The challenges of student engagement on GDL blended learning Tina Hart, Melanie Fellowes & Abdul Jabbar.
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Presentation on theme: "The challenges of student engagement on GDL blended learning Tina Hart, Melanie Fellowes & Abdul Jabbar."— Presentation transcript:
The challenges of student engagement on GDL blended learning Tina Hart, Melanie Fellowes & Abdul Jabbar
Aims of this paper To share our pedagogical experiences in Blended learning To recognise the importance of Bloom’s taxonomy and the QAA framework in relation to the GDL student To reflect upon our rationale for the changes made to the GDL course in 2010/11 To recognise student and staff challenges
QAA benchmark & Bloom’s Blooms TaxonomyQAA Benchmarks Level 1KnowledgeKnowledge and understanding of the principal features of the legal system(s) and foundation subjects. Level 2Comprehension Level 3ApplicationApplication of knowledge to a situation to provide arguable conclusions for concrete problems (actual or hypothetical). Level 4AnalysisRecognise and rank items and issues in terms of relevance and importance Bring together information and materials from a variety of different sources Produce a synthesis of relevant doctrinal and policy issues in relation to a topic make a critical judgement of the merits of particular arguments Present and make a reasoned choice between alternative solutions. Level 5Synthesis Level 6Evaluation Demonstrate autonomy and the ability to learn independently.
Data collection Staff interviews Student questionnaires Student panel meetings Feedback via ‘Elluminate’ University evaluation
What Happened Satisfied our objective to widen participation Students liked the dynamic nature of the modules Students preferred flexibility in the feedback process Student engagement was low Student reflection was limited The staff – student relationship became disconnected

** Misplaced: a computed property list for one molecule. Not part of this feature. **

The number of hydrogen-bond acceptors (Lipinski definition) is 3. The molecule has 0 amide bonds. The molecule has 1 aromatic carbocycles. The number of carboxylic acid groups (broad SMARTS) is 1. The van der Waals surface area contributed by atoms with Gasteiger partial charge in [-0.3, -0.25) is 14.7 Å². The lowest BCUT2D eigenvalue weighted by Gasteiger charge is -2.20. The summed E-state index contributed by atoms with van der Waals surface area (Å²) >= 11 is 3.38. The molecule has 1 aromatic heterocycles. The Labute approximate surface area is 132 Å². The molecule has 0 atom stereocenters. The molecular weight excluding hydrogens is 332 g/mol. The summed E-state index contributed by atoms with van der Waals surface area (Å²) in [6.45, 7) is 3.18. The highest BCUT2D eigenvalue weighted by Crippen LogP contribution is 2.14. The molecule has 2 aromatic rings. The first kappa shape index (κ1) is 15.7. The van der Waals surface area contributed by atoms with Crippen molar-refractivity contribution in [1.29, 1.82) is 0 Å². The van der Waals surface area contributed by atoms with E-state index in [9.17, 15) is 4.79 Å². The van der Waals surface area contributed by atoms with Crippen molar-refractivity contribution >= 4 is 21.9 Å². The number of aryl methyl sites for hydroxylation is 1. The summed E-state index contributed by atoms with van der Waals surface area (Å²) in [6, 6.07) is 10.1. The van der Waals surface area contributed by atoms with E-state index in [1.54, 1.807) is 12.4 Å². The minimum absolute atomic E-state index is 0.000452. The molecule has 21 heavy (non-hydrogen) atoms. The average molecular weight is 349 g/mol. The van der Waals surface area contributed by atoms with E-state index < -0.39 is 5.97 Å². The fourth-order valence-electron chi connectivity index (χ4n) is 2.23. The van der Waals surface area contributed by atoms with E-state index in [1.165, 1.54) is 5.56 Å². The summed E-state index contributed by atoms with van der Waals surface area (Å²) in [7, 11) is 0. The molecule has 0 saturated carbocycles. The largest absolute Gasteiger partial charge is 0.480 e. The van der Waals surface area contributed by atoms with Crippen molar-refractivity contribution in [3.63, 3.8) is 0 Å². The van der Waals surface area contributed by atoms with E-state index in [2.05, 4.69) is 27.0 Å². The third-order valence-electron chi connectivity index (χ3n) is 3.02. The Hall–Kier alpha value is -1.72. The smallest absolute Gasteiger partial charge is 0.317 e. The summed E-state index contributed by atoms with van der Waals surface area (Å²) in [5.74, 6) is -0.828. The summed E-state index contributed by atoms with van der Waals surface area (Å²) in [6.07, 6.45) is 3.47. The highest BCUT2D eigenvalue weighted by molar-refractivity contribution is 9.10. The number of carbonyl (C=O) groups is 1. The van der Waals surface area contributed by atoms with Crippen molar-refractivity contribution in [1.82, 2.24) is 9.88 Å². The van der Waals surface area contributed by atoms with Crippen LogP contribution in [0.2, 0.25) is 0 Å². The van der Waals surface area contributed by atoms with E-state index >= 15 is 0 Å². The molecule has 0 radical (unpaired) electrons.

Student Views I have enjoyed the course and being able to study from a distance has been ideal for me. I wanted flexibility from the course and an appreciation of a mature student's commitment. I felt the course met those expectations.
Student Views I was disappointed with the lack of personal interaction. Content and materials exceeded expectations but I wasn't happy with the absence of contact with tutors. I expected discussion forums with the module leader, at least monthly. I don't have time to write reflective blogs - they are only useful if you are really struggling.
Staff views It is good to keep the practice that the student automatically receives the suggested answer as this avoids students having to wait up to two weeks for feedback The quizzes work well and these need to be built upon
Staff views Student engagement in face to face sessions has been poor. At the start student contribution was good but this has tailed off towards the end of the year. I feel less engaged as a tutor on the course as there is much more limited contact with the students. Not having to mark every tutorial has saved a lot of time. However the downside to this is the automatic release of answers has disengaged the tutor from the student.
The challenges faced Providing more interactivity for the students through multimedia elements such as screencasts & podcasts To help students feel part of the institution and to be able to integrate with other students Training staff to develop moderation and technical skills Developing student engagement within an impersonal environment